Or maybe it’s the unaccustomed delight of being in the outside in your pyjamas and skipping up and down to the facilities with torches. When they were younger, and we went camping because we couldn’t afford to do anything else, we would pitch the tent and they would leap, regardless of the time, into their night attire, cuddled up into a bundle of babies. Until it was time for them to actually go to bed, that is.
Now I love an adventure. I love setting off into the (relative) unknown, discovering places hitherto unexplored (by me) except by their names on a map, or in a novel I may have read. For me, the wake up to reality call is usually the point at which I investigate the shower block. Dead flies, clumps of muddy grass, other people’s hair; all these things have my flesh shrinking in distaste. For Husband, it is that moment when he goes to the loo and comes across Men In Vests Having Washes. For the children, and for Sam in particular, it is when, instead of packing it all away and heading home, they are expected to settle themselves down to sleep.
I know they are not alone in this. All around us, in the gathering gloom, is the sound of children-who-do-not-wish-to-sleep and their increasingly frustrated and desperate-for-a-bit-of-child-free-time parents. Shouting and screaming usually starts at around 9:30 and finishes at around 11. These days, we have accustomed (just) ourselves to their evening company, become less frazzled by their sleeping bag chatter.
But only slightly. For we know that it won’t be long before our night-time visitor will be making calls. It won’t take much to wake him and we will be awake too, listening helplessly to the zipping and unzipping of checks on siblings and parents. It’s remarkable how difficult it is to extricate oneself from a half-sunk mummy-shaped sleeping bag (I am never succumbing to a blow up mattress ever again, detestable things). One is pretty much guaranteed to gouge one’s toe on some sort of essential equipment that just happens to be strewn across one’s path on one’s journey to reassure the anxious boy who is longing for his own bed, unconvinced by the sleeping silence around him that it is still night time because, to him, the light is coming and so is home time.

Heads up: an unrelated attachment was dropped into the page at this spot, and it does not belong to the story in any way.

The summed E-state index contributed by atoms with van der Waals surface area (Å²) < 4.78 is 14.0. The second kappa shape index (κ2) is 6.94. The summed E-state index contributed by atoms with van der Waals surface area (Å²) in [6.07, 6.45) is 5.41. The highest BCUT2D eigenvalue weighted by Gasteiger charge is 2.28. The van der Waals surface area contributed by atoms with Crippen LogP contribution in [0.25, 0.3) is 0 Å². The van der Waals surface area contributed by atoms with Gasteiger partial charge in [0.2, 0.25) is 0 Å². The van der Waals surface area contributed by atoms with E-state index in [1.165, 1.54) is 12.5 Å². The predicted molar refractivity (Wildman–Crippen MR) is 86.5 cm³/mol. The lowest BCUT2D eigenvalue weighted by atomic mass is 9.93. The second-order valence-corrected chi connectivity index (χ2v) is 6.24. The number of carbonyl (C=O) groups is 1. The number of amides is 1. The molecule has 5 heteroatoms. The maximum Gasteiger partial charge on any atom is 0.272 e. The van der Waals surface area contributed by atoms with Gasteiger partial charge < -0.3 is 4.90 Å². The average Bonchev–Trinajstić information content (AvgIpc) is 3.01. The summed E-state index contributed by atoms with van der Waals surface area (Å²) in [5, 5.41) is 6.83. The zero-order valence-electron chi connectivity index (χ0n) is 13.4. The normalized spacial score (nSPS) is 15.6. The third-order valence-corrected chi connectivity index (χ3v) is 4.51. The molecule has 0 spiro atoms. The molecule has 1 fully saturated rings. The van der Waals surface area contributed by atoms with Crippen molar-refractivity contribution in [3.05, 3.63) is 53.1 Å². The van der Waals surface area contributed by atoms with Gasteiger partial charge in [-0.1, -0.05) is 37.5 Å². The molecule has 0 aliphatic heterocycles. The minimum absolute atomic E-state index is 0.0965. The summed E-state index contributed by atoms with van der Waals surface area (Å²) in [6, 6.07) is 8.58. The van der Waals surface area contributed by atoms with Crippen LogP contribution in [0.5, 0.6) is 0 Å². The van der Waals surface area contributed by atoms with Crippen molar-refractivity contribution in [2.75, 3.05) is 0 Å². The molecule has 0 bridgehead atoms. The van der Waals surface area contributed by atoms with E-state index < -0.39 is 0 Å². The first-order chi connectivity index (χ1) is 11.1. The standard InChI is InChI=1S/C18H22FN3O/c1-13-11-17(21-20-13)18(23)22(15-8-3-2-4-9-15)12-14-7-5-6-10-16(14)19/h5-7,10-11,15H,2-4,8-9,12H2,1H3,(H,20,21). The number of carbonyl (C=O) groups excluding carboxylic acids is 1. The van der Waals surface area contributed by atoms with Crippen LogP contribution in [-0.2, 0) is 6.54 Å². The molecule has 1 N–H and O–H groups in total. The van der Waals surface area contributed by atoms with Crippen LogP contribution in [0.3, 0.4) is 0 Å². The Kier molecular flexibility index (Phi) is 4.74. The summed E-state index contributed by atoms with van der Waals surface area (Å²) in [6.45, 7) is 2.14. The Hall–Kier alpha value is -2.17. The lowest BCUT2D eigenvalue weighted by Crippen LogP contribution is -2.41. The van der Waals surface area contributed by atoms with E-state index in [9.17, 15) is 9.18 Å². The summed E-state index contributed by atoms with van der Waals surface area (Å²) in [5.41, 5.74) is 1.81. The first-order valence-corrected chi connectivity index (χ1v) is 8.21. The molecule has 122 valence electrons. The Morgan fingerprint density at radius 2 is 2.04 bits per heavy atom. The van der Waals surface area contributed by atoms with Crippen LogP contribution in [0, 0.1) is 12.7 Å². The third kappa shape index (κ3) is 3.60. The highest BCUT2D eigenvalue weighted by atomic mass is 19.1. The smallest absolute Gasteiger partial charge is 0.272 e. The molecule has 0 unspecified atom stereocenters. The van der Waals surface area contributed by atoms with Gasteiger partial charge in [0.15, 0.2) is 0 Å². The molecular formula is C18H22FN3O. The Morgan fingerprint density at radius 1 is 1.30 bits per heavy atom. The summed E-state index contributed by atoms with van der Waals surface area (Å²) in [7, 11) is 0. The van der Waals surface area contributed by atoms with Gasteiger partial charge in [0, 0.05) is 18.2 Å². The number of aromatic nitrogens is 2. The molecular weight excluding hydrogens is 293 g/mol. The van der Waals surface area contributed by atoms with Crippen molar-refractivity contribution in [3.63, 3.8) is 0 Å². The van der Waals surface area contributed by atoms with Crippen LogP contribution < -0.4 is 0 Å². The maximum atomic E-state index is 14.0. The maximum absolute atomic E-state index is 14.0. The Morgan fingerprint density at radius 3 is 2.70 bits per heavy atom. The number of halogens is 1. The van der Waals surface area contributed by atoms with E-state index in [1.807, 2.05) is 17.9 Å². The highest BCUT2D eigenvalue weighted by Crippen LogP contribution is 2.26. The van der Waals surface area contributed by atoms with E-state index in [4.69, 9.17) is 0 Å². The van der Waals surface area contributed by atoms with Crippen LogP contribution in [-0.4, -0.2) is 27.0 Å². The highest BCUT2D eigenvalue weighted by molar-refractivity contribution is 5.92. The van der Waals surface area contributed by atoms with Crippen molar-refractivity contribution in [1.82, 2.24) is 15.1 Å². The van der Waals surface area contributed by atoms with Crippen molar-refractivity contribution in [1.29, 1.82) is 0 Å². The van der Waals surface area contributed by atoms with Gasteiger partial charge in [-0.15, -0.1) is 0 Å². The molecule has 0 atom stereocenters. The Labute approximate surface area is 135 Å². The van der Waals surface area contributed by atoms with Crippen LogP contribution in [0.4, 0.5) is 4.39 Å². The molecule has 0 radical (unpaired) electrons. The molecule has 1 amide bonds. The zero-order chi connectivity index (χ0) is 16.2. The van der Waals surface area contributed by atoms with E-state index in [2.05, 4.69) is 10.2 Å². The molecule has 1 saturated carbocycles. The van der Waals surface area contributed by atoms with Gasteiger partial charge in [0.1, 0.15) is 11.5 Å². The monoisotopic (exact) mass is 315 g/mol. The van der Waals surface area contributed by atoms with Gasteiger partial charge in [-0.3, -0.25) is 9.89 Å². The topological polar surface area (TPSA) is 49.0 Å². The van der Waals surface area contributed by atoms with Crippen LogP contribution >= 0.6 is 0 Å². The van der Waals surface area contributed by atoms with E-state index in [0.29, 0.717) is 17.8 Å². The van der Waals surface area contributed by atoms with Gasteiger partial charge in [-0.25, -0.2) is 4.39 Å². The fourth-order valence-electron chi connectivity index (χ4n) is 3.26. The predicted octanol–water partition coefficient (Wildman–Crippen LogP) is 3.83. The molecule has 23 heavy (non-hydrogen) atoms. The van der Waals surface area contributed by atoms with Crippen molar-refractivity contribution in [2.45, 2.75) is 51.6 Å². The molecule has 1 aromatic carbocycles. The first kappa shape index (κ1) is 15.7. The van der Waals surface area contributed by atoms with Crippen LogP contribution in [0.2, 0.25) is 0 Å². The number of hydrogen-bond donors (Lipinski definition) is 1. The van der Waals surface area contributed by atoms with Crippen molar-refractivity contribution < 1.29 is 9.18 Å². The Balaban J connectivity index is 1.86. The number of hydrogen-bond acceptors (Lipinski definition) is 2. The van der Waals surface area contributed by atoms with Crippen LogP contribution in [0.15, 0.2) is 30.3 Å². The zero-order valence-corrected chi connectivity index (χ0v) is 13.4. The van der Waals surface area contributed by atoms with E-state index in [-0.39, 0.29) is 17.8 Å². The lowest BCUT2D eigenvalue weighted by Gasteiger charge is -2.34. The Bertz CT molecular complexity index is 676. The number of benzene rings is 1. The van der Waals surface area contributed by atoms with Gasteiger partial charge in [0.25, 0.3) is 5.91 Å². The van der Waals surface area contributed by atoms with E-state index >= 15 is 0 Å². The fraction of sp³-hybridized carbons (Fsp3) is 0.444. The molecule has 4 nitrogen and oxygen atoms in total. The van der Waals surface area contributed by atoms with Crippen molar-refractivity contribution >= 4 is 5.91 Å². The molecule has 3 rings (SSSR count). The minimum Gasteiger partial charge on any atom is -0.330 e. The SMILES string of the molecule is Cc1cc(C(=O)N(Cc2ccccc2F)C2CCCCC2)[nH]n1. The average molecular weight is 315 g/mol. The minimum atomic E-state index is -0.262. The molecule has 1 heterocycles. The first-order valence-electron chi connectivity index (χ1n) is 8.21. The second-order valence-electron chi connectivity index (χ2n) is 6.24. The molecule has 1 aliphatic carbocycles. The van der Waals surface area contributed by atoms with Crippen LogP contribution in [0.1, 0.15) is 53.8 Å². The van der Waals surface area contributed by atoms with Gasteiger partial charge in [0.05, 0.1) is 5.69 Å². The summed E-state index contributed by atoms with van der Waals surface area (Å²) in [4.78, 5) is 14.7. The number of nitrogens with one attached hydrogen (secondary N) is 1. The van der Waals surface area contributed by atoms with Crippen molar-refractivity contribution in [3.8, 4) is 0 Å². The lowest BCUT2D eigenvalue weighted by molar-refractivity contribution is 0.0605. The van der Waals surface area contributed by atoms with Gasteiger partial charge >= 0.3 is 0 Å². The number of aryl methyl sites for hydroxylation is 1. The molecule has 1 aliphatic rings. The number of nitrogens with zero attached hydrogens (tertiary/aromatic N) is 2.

I know I ought to prepare him thoroughly for a holiday, but in my excitement, the packing, the list making, the route finding, I know I that will think that what I did before will be enough. I will think that because he was OK last time, he will be again. I forget about it and curse myself for my omission, until that eventual night when we are all so wasted with all the walking in a night that is full of unspoken terrors that we have no choice but to sleep, wherever we are – and long privately for our return home.
My bundle of babies.
Yes, yes, it’s a Game of Thrones reference 😉